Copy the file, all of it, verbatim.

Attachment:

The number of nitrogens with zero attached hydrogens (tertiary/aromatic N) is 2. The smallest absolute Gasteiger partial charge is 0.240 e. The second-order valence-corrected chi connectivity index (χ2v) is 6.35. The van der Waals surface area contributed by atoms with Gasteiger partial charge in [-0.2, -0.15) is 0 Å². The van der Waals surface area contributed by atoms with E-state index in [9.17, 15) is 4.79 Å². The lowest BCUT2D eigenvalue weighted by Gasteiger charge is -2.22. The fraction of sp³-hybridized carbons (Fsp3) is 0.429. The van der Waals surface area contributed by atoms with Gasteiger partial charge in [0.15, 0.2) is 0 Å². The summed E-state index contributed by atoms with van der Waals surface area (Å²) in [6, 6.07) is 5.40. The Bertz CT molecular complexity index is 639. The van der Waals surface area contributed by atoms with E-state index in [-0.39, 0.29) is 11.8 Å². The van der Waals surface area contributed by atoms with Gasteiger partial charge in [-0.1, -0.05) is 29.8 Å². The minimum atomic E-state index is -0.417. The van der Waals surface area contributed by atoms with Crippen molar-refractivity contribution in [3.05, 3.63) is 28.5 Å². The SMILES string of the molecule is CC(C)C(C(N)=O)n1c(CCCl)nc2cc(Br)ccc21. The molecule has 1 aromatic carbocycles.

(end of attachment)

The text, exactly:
The number of nitrogens with zero attached hydrogens (tertiary/aromatic N) is 2. The smallest absolute Gasteiger partial charge is 0.240 e. The second-order valence-corrected chi connectivity index (χ2v) is 6.35. The van der Waals surface area contributed by atoms with Gasteiger partial charge in [-0.2, -0.15) is 0 Å². The van der Waals surface area contributed by atoms with E-state index in [9.17, 15) is 4.79 Å². The lowest BCUT2D eigenvalue weighted by Gasteiger charge is -2.22. The fraction of sp³-hybridized carbons (Fsp3) is 0.429. The van der Waals surface area contributed by atoms with Gasteiger partial charge in [0.15, 0.2) is 0 Å². The summed E-state index contributed by atoms with van der Waals surface area (Å²) in [6, 6.07) is 5.40. The Bertz CT molecular complexity index is 639. The van der Waals surface area contributed by atoms with E-state index in [-0.39, 0.29) is 11.8 Å². The van der Waals surface area contributed by atoms with Gasteiger partial charge in [-0.1, -0.05) is 29.8 Å². The minimum atomic E-state index is -0.417. The van der Waals surface area contributed by atoms with Crippen molar-refractivity contribution in [3.05, 3.63) is 28.5 Å². The SMILES string of the molecule is CC(C)C(C(N)=O)n1c(CCCl)nc2cc(Br)ccc21. The molecule has 1 aromatic carbocycles.